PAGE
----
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How three classic Twin Cities bars are barely surviving COVID-19

The Spot, Palmer’s Bar and the Black Hart are hanging on. But with winter  approaching and nothing but crickets from Congress, the coming season might be the worst for local pubs since Prohibition.

Spot Bar
The owners of the Spot Bar in St. Paul, established in 1885, installed plexiglass between the booths. The bar is staying afloat thanks to the support of its long-time regulars.
MinnPost photo by Bill Lindeke

When the COVID-19 pandemic first took hold, the CLOSED UNTIL FURTHER NOTICE signs appeared on the doors of Twin Cities bars seemingly overnight. The emerging pandemic shut down every bar and restaurant in the city right on St. Patrick’s Day, saving lives and preventing a further spread of cases. At the time, most bar owners were cautiously optimistic that they could survive the indefinite closure, and many even took the opportunity to remodel or rehab.

It’s been a long summer for Twin Cities taverns. When they opened again in June, bartenders faced a new reality, with masks and distancing guidelines transforming a business based on social interaction and crowds. But there were two saving graces: federal support for small businesses and the summer patio season. Now, with winter fast approaching and nothing but crickets from Congress, the coming season might be the worst for local pubs since prohibition a century ago.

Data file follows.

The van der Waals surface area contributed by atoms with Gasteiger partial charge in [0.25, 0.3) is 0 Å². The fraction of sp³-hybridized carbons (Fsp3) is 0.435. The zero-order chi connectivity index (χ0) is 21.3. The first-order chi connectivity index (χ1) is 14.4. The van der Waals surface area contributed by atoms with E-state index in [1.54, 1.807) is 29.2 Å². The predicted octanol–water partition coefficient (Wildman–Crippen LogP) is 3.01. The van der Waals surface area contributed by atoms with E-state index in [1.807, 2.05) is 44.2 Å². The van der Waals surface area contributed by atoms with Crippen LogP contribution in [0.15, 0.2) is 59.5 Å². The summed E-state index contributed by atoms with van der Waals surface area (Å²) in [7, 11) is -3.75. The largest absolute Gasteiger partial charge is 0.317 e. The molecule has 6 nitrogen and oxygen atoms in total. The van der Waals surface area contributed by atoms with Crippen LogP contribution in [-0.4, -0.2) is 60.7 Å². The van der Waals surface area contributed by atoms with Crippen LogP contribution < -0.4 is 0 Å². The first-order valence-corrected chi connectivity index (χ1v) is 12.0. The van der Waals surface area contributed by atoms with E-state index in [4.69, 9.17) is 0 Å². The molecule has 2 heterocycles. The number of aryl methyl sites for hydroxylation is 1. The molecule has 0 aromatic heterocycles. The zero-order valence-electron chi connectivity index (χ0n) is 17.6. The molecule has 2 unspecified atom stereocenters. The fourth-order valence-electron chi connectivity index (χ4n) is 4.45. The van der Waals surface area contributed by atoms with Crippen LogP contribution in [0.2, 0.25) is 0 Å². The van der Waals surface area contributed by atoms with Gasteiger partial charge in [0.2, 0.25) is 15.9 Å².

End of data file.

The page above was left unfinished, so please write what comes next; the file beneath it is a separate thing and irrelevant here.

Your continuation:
The Spot

“We’re at limited capacity, but it was nice that the city allowed us a slam dunk, getting the outdoor space able to use for the summer,” said Meredith O’Toole, the owner of The Spot, St. Paul’s longest-running bar. “It’s kind of hit or miss. It’s definitely not what it was, probably a third of the business.”

The Spot Bar has been serving drinks since 1885 on Randolph and Victoria in the West End neighborhood, and O’Toole and her family have been running it for decades. This summer was the first time they’ve had a “patio.” It’s little more than some plastic furniture in the grassy lot next door, roped off with a few flags. Small as it is, the Spot patio provides outdoor seating for the COVID cautious to relax and socialize, for many the only way to leave the house and see people during quarantine.

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“You know how small we are,” said O’Toole, describing the intimate wood saloon. “My concern is that the weather starts to change. Will we have to close back up again if the cases go up? Will there be something to help the employees out, if it’s another case like the spring?”

I had asked her about what if any government help she might want for the business. During the closure in the spring, the Spot Bar staff counted on the extra unemployment insurance help from the CARES Act to make the biggest difference, while other programs helped around the margins.

“We did take advantage of the city,” she explained. “We had a grant we were able to get, and also the Small Business Association had a federal program of emergency aid, $1,000 per employee.”

As with many of the state’s small businesses, the larger PPP (Paycheck Protection Program) loan program proved to be too inflexible to help The Spot, which “opted not to take it at the time.” Instead, it’s been staying afloat thanks to the support of its long-time regulars.

It doesn’t hurt that O’Toole owns the property, and after installing plexiglass between the booths and moving some bar stools, has been hanging in there. At the same time, like a lot of neighborhood bars, The Spot has staff who are getting up there in years. Some of the longest-serving bartenders have not returned because of health concerns.